Irish bishop and patron of Disenberg (Disibodenberg), born c. 619; died 8 July, 700. His life was written in 1170 by St. Hildegarde, from her visions. St. Disibod journeyed to the Continent about the year 653, and settled in the valley of the Nahe, not far from Bingen. His labours continued during the latter half of the seventh century, and, though he led the life of an anchorite, he had a numerous community, who built bee-hive cells, in the Irish fashion, on the eastern slopes of the mountain. Before his death he had the happiness of seeing a church erected, served by a colony of monks following the Rule of St. Columba, and he was elected abbot-bishop, the monastery being named Mount Disibod, subsequently Disenberg, in the Diocese of Mainz. Numerous miracles are recorded of the saint. Some authors are of the opinion that his death really took place on 8 Sept., whilst the date 8 July is that of the translation of his relics in the year 754, St. Boniface being present.
The Catholic Encyclopedia is the most comprehensive resource on Catholic teaching, history, and information ever gathered in all of human history. This easy-to-search online version was originally printed between 1907 and 1912 in fifteen hard copy volumes.
Designed to present its readers with the full body of Catholic teaching, the Encyclopedia contains not only precise statements of what the Church has defined, but also an impartial record of different views of acknowledged authority on all disputed questions, national, political or factional. In the determination of the truth the most recent and acknowledged scientific methods are employed, and the results of the latest research in theology, philosophy, history, apologetics, archaeology, and other sciences are given careful consideration.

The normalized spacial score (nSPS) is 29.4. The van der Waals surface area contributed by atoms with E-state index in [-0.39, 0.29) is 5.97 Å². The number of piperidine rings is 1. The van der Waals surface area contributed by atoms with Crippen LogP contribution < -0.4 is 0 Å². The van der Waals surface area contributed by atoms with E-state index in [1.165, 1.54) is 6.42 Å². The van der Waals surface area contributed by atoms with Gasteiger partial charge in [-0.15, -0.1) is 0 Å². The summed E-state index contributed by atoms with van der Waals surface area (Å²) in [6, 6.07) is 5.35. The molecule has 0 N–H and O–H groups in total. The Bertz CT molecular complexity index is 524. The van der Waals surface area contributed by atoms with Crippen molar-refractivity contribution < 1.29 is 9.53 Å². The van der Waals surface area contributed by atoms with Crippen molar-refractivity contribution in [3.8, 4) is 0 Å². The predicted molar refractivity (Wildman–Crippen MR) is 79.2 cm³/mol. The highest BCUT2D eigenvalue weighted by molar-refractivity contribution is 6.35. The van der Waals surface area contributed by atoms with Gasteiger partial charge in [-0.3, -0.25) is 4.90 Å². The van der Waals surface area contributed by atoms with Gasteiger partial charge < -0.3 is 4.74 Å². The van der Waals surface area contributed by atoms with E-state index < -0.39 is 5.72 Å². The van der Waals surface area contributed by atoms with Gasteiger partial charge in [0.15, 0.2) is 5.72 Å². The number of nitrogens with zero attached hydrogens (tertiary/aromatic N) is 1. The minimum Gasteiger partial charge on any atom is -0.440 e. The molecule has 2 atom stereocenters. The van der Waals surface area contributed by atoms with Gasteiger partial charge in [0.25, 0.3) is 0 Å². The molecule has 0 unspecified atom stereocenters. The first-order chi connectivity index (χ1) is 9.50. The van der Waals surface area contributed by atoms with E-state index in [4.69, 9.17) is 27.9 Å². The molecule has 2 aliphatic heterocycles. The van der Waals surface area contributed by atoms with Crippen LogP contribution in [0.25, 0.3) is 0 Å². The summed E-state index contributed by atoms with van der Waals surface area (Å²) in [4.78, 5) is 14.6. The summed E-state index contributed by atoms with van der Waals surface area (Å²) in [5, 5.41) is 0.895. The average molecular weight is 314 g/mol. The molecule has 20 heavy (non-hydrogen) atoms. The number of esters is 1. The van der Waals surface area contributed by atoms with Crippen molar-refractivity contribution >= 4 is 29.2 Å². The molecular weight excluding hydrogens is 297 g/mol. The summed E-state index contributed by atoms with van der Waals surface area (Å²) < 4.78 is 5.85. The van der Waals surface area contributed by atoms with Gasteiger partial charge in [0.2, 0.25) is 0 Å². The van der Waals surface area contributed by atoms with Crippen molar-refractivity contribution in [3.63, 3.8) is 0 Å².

No one who is interested in human history, past and present, can ignore the Catholic Church, either as an institution which has been the central figure in the civilized world for nearly two thousand years, decisively affecting its destinies, religious, literary, scientific, social and political, or as an existing power whose influence and activity extend to every part of the globe. In the past century the Church has grown both extensively and intensively among English-speaking peoples. Their living interests demand that they should have the means of informing themselves about this vast institution, which, whether they are Catholics or not, affects their fortunes and their destiny.
Copyright © Catholic Encyclopedia. Robert Appleton Company New York, NY. Volume 1: 1907; Volume 2: 1907; Volume 3: 1908; Volume 4: 1908; Volume 5: 1909; Volume 6: 1909; Volume 7: 1910; Volume 8: 1910; Volume 9: 1910; Volume 10: 1911; Volume 11: - 1911; Volume 12: - 1911; Volume 13: - 1912; Volume 14: 1912; Volume 15: 1912
Catholic Online Catholic Encyclopedia Digital version Compiled and Copyright © Catholic Online